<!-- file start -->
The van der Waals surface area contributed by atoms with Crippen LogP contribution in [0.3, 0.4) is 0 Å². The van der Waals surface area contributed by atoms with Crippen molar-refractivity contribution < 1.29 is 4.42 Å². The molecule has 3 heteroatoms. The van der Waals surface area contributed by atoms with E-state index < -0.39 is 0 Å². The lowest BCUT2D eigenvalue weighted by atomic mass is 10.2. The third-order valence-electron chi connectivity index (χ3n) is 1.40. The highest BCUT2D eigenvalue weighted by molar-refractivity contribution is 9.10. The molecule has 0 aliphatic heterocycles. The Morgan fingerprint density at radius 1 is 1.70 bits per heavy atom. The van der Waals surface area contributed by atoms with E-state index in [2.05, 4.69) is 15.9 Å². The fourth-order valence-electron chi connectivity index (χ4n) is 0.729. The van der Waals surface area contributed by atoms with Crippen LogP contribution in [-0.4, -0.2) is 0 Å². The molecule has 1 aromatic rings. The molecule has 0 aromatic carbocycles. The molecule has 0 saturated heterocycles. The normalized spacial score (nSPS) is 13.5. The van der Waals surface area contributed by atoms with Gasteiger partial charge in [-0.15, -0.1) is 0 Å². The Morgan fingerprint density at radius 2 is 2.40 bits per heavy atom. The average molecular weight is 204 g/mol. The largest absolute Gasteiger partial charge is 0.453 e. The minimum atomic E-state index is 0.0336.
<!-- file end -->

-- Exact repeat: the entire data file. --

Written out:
The van der Waals surface area contributed by atoms with Crippen LogP contribution in [0.3, 0.4) is 0 Å². The van der Waals surface area contributed by atoms with Crippen molar-refractivity contribution < 1.29 is 4.42 Å². The molecule has 3 heteroatoms. The van der Waals surface area contributed by atoms with E-state index < -0.39 is 0 Å². The lowest BCUT2D eigenvalue weighted by atomic mass is 10.2. The third-order valence-electron chi connectivity index (χ3n) is 1.40. The highest BCUT2D eigenvalue weighted by molar-refractivity contribution is 9.10. The molecule has 0 aliphatic heterocycles. The Morgan fingerprint density at radius 1 is 1.70 bits per heavy atom. The van der Waals surface area contributed by atoms with E-state index in [2.05, 4.69) is 15.9 Å². The fourth-order valence-electron chi connectivity index (χ4n) is 0.729. The van der Waals surface area contributed by atoms with Crippen LogP contribution in [-0.4, -0.2) is 0 Å². The molecule has 1 aromatic rings. The molecule has 0 aromatic carbocycles. The molecule has 0 saturated heterocycles. The normalized spacial score (nSPS) is 13.5. The van der Waals surface area contributed by atoms with Gasteiger partial charge in [-0.15, -0.1) is 0 Å². The Morgan fingerprint density at radius 2 is 2.40 bits per heavy atom. The average molecular weight is 204 g/mol. The largest absolute Gasteiger partial charge is 0.453 e. The minimum atomic E-state index is 0.0336.